[Ab] Resumo:To analyze the nursing effect on the respiratory function of thoracotomy patients, sixty thoracotomy hospitalized patients were studied. The subjects were divided into a normal group (A) and an observation group (B). The patients in group A received routine nursing only, while those in group B received chest physiotherapy as well as routine nursing. Afterwards, the respiratory function indicators of the two groups were compared and a data analysis was performed. The results showed that the partial pressure of oxygen (PO2) value of the patients in group B was greater than that of the patients in group A while the partial pressure of carbon dioxide (PCO2) value in group B was smaller than that in group A, and there was a significant difference between the two groups (p less than 0.05). The vital capacity under normal circumstances and forced breathing of group B were greater than that of group A and the difference was statistically significant (p less than 0.05). The incidence of complications (atelectasis, respiratory infections, pleural effusion) was statistically significant between the two groups (p less than 0.05). The degree of autonomic respiratory dysfunction in group B was lower than that in group A, and there was a significant difference (p less than 0.05), suggesting that the respiratory function in patients receiving chest physiotherapy improved significantly.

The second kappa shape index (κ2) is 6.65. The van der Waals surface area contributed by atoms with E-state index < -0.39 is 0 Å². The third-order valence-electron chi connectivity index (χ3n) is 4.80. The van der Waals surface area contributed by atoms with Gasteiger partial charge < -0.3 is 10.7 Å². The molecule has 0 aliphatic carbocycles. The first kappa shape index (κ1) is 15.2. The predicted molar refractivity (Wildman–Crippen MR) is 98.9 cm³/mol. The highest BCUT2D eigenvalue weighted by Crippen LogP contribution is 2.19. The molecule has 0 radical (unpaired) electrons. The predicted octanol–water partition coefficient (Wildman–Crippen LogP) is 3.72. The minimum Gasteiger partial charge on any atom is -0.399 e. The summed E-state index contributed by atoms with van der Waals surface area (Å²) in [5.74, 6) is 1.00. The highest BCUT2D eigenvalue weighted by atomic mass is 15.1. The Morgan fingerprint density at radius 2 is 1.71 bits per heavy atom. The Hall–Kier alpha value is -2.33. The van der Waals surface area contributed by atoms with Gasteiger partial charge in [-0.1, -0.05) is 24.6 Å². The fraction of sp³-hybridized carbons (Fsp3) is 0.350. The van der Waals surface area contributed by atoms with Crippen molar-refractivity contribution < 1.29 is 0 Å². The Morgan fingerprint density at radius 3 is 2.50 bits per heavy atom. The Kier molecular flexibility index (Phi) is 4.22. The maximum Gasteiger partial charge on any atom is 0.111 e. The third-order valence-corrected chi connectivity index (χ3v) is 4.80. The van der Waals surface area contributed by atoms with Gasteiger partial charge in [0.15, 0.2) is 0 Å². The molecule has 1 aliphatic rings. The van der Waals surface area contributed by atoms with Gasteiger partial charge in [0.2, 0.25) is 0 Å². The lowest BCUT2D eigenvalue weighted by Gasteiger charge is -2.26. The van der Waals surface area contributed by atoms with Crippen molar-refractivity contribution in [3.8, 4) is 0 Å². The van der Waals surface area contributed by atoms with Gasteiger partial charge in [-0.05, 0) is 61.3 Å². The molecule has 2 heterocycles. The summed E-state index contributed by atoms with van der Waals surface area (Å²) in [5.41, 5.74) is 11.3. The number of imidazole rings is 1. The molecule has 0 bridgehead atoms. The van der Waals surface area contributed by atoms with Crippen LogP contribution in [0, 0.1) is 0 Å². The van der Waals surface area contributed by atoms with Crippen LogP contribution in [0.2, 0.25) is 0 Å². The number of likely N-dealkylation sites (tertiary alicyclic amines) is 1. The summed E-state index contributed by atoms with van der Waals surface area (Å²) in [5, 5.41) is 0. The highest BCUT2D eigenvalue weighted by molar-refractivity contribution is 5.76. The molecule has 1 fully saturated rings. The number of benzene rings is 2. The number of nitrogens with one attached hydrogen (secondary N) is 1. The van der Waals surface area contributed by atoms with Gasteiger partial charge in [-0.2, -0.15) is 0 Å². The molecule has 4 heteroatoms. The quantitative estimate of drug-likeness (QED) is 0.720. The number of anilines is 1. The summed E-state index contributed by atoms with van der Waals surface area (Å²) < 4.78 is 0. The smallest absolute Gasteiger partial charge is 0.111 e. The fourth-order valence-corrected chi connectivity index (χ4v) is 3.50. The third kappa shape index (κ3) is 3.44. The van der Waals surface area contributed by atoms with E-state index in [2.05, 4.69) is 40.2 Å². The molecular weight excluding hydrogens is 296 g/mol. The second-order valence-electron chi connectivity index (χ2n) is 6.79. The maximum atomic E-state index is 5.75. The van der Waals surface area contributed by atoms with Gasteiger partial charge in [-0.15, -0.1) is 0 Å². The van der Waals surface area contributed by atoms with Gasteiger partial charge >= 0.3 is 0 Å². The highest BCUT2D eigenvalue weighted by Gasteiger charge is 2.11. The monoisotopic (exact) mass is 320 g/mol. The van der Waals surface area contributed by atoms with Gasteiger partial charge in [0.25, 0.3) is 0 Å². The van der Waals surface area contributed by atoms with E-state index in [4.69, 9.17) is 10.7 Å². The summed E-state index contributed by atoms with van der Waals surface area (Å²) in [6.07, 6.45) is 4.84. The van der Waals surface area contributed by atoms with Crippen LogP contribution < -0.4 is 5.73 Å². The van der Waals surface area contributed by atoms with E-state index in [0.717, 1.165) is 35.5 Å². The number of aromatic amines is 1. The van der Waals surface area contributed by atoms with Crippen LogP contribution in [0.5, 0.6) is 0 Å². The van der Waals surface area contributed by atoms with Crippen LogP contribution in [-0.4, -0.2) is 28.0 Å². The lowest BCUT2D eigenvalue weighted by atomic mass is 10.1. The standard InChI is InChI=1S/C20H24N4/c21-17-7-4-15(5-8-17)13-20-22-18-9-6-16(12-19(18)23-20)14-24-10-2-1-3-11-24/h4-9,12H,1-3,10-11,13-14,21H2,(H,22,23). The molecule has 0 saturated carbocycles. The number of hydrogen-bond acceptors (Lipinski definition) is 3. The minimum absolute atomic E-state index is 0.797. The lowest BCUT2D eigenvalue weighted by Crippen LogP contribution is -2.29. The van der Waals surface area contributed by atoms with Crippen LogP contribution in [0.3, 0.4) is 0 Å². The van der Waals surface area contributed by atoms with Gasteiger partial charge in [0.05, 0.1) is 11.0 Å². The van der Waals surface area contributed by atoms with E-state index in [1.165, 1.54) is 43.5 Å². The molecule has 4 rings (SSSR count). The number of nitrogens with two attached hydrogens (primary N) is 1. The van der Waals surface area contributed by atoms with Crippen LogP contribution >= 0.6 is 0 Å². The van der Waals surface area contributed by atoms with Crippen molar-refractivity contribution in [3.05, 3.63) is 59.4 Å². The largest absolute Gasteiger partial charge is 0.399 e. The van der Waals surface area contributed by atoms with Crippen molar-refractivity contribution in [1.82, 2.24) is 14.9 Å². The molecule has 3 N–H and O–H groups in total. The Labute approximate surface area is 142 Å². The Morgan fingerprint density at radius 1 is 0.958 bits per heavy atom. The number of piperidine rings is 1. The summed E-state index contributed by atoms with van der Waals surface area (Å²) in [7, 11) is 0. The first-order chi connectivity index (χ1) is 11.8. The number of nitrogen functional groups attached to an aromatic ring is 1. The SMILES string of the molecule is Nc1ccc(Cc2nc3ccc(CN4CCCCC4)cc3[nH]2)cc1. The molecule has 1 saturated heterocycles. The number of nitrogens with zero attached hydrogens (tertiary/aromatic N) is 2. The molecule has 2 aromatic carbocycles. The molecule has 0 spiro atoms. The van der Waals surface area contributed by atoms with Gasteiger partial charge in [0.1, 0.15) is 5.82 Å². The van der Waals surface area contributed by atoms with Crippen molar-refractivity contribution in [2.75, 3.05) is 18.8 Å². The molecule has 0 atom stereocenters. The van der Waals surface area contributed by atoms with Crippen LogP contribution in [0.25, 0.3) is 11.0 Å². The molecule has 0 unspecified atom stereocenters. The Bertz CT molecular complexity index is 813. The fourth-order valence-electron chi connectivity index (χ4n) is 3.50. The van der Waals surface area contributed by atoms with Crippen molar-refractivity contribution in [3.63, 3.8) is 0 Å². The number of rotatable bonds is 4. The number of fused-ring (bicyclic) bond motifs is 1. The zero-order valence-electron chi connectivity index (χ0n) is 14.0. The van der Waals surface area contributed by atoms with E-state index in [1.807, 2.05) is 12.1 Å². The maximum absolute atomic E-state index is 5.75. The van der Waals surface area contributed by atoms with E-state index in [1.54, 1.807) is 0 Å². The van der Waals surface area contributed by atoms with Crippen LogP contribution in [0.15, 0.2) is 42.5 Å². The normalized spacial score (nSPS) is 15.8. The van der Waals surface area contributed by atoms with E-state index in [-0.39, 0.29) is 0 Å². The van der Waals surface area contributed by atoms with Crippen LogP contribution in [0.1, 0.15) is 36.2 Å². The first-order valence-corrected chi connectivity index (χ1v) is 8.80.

[Mh] Termos MeSH primário: Exercícios Respiratórios/métodos
Drenagem Postural/métodos
Enfermagem em Pós-Anestésico/métodos
Enfermagem em Reabilitação/métodos
Toracotomia/reabilitação
[Mh] Termos MeSH secundário: Adulto
Feminino
Seres Humanos
Masculino